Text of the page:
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The Independent Critic

Rachel Noll James, Christopher Clark, Tim DeKay, Johnny Ferro
Rachel Noll James
119 Mins.
Glass House Distribution

 Movie Review: Ingress 
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I can't help but feel a little bit bad for the sci-fi film that I watched immediately following this feature film debut from writer/director Rachel Noll James. While that film is perfectly fine, I suppose, it pales in comparison to this masterclass in narrative, tone, and compelling sci-fi themes. Ingress stars James as Riley, grieving the loss of her husband Toby (Johnny Ferro), though she has the ability to still see something resembling shard of him because of her ability to place herself through alternative realities. 

In some of these realities, Toby is still alive. 

Into this story enters Daniel (Christopher Clark), a well known author with a unique ability that will serve a key role as Riley attempts to move forward in her grief by finding a place in the universe where she belongs and can discover her true self once again.

It is difficult to discuss a film like Ingress without giving it away, something I will obviously avoid. 

Suffice it to say, however, that Ingress takes this by now familiar concept, alternative realities or multiverses, and turns it into a rich and complex story that is engaging and remarkably moving. James grapples with the complexities of relationships yet also embraces the simplicity of them. Ingress succeeds greatly because it weaves a tapestry of sci-fi elements into a story both intimate and universal. For those who've experienced grief, and at some point that likely becomes all of us, Ingress speaks meaningfully whether you fully understand its more sci-fi elements or not. Loss is universal. Grief is universal. Trauma is universal. The experience of overcoming or being overcome is universal. Into this realm, James plants this beautifully tender narrative that is both thoughtful and deeply felt.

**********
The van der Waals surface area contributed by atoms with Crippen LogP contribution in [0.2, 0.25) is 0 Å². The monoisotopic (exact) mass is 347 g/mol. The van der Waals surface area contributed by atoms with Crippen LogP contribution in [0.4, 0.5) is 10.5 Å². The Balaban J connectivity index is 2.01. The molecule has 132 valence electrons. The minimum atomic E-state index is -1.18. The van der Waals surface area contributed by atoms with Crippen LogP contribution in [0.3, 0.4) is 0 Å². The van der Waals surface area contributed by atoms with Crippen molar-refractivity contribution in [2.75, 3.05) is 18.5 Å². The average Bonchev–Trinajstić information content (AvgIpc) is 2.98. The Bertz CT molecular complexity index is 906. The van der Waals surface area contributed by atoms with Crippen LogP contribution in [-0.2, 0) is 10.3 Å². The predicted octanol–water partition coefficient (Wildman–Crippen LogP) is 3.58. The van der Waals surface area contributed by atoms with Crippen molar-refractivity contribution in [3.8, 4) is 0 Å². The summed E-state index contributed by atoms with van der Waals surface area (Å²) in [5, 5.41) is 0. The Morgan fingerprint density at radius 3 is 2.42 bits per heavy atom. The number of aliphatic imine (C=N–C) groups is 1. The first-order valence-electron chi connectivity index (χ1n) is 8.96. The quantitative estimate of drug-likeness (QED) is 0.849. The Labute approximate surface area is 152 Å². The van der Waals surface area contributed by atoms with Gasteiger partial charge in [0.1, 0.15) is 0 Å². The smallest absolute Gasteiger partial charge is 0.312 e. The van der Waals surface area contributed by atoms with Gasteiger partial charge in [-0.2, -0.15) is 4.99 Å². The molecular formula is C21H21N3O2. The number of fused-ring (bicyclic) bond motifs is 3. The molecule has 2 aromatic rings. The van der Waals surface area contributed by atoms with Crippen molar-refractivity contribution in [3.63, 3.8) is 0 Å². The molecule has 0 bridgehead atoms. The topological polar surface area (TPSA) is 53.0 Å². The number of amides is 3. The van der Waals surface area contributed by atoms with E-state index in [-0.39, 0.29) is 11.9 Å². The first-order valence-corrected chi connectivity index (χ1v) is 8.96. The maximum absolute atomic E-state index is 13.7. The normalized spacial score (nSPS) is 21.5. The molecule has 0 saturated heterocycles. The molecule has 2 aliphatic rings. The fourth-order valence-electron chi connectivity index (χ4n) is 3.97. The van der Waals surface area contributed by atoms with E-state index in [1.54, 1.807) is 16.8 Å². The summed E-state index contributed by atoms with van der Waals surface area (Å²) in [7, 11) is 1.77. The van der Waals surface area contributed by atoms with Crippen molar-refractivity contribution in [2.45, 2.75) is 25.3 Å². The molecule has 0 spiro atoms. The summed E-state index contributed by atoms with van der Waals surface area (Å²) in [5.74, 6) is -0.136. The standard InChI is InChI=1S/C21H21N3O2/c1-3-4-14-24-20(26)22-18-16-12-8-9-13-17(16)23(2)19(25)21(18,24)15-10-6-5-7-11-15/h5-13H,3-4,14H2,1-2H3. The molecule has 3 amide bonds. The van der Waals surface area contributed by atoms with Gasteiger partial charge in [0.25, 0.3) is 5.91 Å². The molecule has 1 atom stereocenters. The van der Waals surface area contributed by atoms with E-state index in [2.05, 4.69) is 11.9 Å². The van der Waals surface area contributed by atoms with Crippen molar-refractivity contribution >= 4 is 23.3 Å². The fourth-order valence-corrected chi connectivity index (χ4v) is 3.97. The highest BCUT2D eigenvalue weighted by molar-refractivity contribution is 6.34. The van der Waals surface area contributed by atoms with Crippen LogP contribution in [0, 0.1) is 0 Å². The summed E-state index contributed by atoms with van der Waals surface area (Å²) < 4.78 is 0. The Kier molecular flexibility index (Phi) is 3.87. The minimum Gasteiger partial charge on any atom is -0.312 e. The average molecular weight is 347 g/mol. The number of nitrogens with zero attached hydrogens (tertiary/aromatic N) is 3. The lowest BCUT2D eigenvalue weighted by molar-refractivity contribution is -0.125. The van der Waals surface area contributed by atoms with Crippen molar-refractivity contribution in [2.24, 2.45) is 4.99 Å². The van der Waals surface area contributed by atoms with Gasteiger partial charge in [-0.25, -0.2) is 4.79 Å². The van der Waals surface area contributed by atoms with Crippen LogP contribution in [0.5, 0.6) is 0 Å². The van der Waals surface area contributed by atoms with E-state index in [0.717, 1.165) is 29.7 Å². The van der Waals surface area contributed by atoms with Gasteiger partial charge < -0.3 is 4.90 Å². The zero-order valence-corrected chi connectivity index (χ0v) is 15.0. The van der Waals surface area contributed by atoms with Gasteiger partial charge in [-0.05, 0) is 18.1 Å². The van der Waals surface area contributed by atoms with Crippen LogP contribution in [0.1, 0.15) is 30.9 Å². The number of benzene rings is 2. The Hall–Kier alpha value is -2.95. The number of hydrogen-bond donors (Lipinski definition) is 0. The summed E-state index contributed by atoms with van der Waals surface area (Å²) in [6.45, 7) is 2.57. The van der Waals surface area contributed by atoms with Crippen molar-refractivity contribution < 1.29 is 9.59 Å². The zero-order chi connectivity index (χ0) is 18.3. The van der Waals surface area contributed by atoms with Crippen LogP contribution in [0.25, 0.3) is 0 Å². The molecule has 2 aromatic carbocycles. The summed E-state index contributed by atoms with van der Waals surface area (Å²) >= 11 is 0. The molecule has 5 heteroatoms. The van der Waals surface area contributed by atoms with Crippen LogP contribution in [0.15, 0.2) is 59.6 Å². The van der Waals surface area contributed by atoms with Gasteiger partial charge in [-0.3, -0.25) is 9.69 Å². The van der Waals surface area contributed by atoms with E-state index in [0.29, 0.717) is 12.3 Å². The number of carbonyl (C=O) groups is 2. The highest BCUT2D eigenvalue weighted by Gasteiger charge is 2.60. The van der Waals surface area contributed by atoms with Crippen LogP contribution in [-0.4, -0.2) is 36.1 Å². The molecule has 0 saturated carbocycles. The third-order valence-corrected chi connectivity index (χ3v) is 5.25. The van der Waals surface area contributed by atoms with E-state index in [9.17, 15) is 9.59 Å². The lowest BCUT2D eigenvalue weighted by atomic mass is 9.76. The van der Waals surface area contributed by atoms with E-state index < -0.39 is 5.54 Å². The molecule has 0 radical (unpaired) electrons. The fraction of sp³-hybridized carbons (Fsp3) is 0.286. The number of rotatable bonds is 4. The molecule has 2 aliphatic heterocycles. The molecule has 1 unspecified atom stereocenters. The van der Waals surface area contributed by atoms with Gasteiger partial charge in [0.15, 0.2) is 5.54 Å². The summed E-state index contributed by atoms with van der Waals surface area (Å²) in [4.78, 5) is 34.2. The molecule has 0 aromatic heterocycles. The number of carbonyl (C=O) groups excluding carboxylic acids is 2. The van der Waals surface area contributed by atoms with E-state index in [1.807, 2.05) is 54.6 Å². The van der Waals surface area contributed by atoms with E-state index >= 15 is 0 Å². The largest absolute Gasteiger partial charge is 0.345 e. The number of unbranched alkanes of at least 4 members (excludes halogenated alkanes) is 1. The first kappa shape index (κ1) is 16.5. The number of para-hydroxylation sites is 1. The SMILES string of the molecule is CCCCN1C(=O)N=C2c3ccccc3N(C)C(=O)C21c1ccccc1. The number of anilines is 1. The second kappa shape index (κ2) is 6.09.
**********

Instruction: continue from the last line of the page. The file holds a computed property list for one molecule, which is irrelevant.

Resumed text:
It helps, of course, that James herself is also an immensely talented actress who brings Riley's journey vividly to life in ways that are relatable and resonant. James illuminates the screen even when she is reaching through the darkness. Her scenes alone are mesmerizing, however, her scenes alongside Christopher Clark's Daniel also are compelling. James's natural, intuitive dialogue is crisp and clear and believable. 

There are also strong supporting performances from Johnny Ferro as Toby and Tim DeKay as Lucas, though it's worth noting that this is a strong ensemble across the board. 

Lensing by Dan Clarke magnificently complements the narrative by amplifying both the universality and intimacy of this story. Michael Reola's original music follows right along as does Lindsey Jensen's excellent production design. 

Picked up by indie distributor Glass House Distribution, Ingress is a beautiful example of excellent storytelling and a beautifully constructed film weaving together a tapestry that invites you in and holds space for you to live, learn, listen, understand and, just perhaps, ingress yourself. 

Ingress is currently on a limited theatrical run. Be sure to check it out theatrically or when it arrives on streaming platforms. 

Written by Richard Propes
The Independent Critic